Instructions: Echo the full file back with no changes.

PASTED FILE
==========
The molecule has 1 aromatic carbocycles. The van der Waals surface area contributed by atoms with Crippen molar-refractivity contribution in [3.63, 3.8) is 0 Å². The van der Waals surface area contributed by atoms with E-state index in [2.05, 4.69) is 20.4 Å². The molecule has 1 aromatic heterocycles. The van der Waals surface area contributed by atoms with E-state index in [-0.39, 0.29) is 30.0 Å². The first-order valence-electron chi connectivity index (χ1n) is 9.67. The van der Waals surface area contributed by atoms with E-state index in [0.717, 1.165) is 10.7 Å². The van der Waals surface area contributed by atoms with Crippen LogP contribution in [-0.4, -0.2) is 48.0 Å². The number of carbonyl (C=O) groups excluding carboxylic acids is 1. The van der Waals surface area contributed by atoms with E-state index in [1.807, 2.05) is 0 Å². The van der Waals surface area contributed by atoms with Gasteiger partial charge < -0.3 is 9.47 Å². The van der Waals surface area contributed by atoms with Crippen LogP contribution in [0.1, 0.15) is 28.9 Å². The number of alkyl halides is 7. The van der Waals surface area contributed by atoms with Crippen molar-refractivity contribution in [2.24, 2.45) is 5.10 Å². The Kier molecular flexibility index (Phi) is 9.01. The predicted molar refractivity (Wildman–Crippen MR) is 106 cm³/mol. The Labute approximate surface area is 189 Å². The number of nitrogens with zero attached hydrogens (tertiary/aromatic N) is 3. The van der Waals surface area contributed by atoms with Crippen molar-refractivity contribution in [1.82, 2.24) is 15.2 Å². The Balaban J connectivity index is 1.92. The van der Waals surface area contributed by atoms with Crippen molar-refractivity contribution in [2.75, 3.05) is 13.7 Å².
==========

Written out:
The molecule has 1 aromatic carbocycles. The van der Waals surface area contributed by atoms with Crippen molar-refractivity contribution in [3.63, 3.8) is 0 Å². The van der Waals surface area contributed by atoms with E-state index in [2.05, 4.69) is 20.4 Å². The molecule has 1 aromatic heterocycles. The van der Waals surface area contributed by atoms with E-state index in [-0.39, 0.29) is 30.0 Å². The first-order valence-electron chi connectivity index (χ1n) is 9.67. The van der Waals surface area contributed by atoms with E-state index in [0.717, 1.165) is 10.7 Å². The van der Waals surface area contributed by atoms with Crippen LogP contribution in [-0.4, -0.2) is 48.0 Å². The number of carbonyl (C=O) groups excluding carboxylic acids is 1. The van der Waals surface area contributed by atoms with E-state index in [1.807, 2.05) is 0 Å². The van der Waals surface area contributed by atoms with Gasteiger partial charge < -0.3 is 9.47 Å². The van der Waals surface area contributed by atoms with Crippen LogP contribution in [0.1, 0.15) is 28.9 Å². The number of alkyl halides is 7. The van der Waals surface area contributed by atoms with Crippen molar-refractivity contribution in [2.24, 2.45) is 5.10 Å². The Kier molecular flexibility index (Phi) is 9.01. The predicted molar refractivity (Wildman–Crippen MR) is 106 cm³/mol. The Labute approximate surface area is 189 Å². The number of nitrogens with zero attached hydrogens (tertiary/aromatic N) is 3. The van der Waals surface area contributed by atoms with Crippen molar-refractivity contribution in [1.82, 2.24) is 15.2 Å². The Balaban J connectivity index is 1.92. The van der Waals surface area contributed by atoms with Crippen molar-refractivity contribution in [2.75, 3.05) is 13.7 Å².